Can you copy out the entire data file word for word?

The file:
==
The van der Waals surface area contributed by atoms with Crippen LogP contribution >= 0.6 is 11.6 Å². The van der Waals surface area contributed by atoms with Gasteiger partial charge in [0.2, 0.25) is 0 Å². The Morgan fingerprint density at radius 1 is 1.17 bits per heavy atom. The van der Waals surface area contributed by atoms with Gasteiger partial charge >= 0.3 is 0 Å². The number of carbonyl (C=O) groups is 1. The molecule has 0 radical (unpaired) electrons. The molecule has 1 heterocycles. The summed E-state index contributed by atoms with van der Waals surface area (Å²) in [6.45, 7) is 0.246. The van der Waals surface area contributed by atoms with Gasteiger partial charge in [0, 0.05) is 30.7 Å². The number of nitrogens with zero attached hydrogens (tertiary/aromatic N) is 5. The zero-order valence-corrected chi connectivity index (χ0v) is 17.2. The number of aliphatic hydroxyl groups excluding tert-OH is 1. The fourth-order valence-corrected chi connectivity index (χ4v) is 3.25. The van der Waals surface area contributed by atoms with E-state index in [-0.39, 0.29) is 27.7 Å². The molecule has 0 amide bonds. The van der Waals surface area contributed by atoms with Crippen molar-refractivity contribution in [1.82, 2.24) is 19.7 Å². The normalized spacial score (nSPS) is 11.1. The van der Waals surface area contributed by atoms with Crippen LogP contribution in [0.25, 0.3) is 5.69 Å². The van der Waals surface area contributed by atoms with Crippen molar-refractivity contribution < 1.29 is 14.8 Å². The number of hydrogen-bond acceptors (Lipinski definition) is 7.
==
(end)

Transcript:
The van der Waals surface area contributed by atoms with Crippen LogP contribution >= 0.6 is 11.6 Å². The van der Waals surface area contributed by atoms with Gasteiger partial charge in [0.2, 0.25) is 0 Å². The Morgan fingerprint density at radius 1 is 1.17 bits per heavy atom. The van der Waals surface area contributed by atoms with Gasteiger partial charge >= 0.3 is 0 Å². The number of carbonyl (C=O) groups is 1. The molecule has 0 radical (unpaired) electrons. The molecule has 1 heterocycles. The summed E-state index contributed by atoms with van der Waals surface area (Å²) in [6.45, 7) is 0.246. The van der Waals surface area contributed by atoms with Gasteiger partial charge in [0, 0.05) is 30.7 Å². The number of nitrogens with zero attached hydrogens (tertiary/aromatic N) is 5. The zero-order valence-corrected chi connectivity index (χ0v) is 17.2. The number of aliphatic hydroxyl groups excluding tert-OH is 1. The fourth-order valence-corrected chi connectivity index (χ4v) is 3.25. The van der Waals surface area contributed by atoms with E-state index in [-0.39, 0.29) is 27.7 Å². The molecule has 0 amide bonds. The van der Waals surface area contributed by atoms with Crippen molar-refractivity contribution in [1.82, 2.24) is 19.7 Å². The normalized spacial score (nSPS) is 11.1. The van der Waals surface area contributed by atoms with Crippen LogP contribution in [0.25, 0.3) is 5.69 Å². The van der Waals surface area contributed by atoms with Crippen molar-refractivity contribution < 1.29 is 14.8 Å². The number of hydrogen-bond acceptors (Lipinski definition) is 7.